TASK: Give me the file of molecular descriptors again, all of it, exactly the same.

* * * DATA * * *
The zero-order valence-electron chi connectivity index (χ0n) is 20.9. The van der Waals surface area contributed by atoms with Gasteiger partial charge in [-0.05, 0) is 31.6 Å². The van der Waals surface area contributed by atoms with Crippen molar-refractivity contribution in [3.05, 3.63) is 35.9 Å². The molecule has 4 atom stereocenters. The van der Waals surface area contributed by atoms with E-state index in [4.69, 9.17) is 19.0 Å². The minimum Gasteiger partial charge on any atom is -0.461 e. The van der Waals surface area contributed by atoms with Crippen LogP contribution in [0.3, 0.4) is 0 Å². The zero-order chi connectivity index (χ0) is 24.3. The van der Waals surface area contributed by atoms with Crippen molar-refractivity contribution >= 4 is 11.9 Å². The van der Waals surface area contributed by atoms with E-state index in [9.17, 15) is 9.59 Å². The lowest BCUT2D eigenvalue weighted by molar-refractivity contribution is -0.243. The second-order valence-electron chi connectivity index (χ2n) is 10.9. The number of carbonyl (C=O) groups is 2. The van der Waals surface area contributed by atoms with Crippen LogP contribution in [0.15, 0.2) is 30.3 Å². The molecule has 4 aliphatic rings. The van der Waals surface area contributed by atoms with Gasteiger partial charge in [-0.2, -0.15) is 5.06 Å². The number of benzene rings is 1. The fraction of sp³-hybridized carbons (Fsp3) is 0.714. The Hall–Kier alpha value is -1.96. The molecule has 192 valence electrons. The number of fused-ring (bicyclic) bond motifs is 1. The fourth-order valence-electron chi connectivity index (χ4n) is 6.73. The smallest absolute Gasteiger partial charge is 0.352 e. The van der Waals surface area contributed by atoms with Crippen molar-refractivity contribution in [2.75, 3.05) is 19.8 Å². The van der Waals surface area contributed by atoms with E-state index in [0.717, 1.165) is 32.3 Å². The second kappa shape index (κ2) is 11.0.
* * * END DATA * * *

The zero-order valence-electron chi connectivity index (χ0n) is 20.9. The van der Waals surface area contributed by atoms with Gasteiger partial charge in [-0.05, 0) is 31.6 Å². The van der Waals surface area contributed by atoms with Crippen molar-refractivity contribution in [3.05, 3.63) is 35.9 Å². The molecule has 4 atom stereocenters. The van der Waals surface area contributed by atoms with E-state index in [4.69, 9.17) is 19.0 Å². The minimum Gasteiger partial charge on any atom is -0.461 e. The van der Waals surface area contributed by atoms with Crippen LogP contribution in [0.3, 0.4) is 0 Å². The zero-order chi connectivity index (χ0) is 24.3. The van der Waals surface area contributed by atoms with Crippen molar-refractivity contribution >= 4 is 11.9 Å². The van der Waals surface area contributed by atoms with E-state index in [9.17, 15) is 9.59 Å². The lowest BCUT2D eigenvalue weighted by molar-refractivity contribution is -0.243. The second-order valence-electron chi connectivity index (χ2n) is 10.9. The number of carbonyl (C=O) groups is 2. The van der Waals surface area contributed by atoms with Crippen LogP contribution in [0.15, 0.2) is 30.3 Å². The molecule has 4 aliphatic rings. The van der Waals surface area contributed by atoms with Gasteiger partial charge in [-0.2, -0.15) is 5.06 Å². The number of benzene rings is 1. The fraction of sp³-hybridized carbons (Fsp3) is 0.714. The Hall–Kier alpha value is -1.96. The molecule has 192 valence electrons. The number of fused-ring (bicyclic) bond motifs is 1. The fourth-order valence-electron chi connectivity index (χ4n) is 6.73. The smallest absolute Gasteiger partial charge is 0.352 e. The van der Waals surface area contributed by atoms with Crippen molar-refractivity contribution in [2.75, 3.05) is 19.8 Å². The van der Waals surface area contributed by atoms with E-state index in [0.717, 1.165) is 32.3 Å². The second kappa shape index (κ2) is 11.0.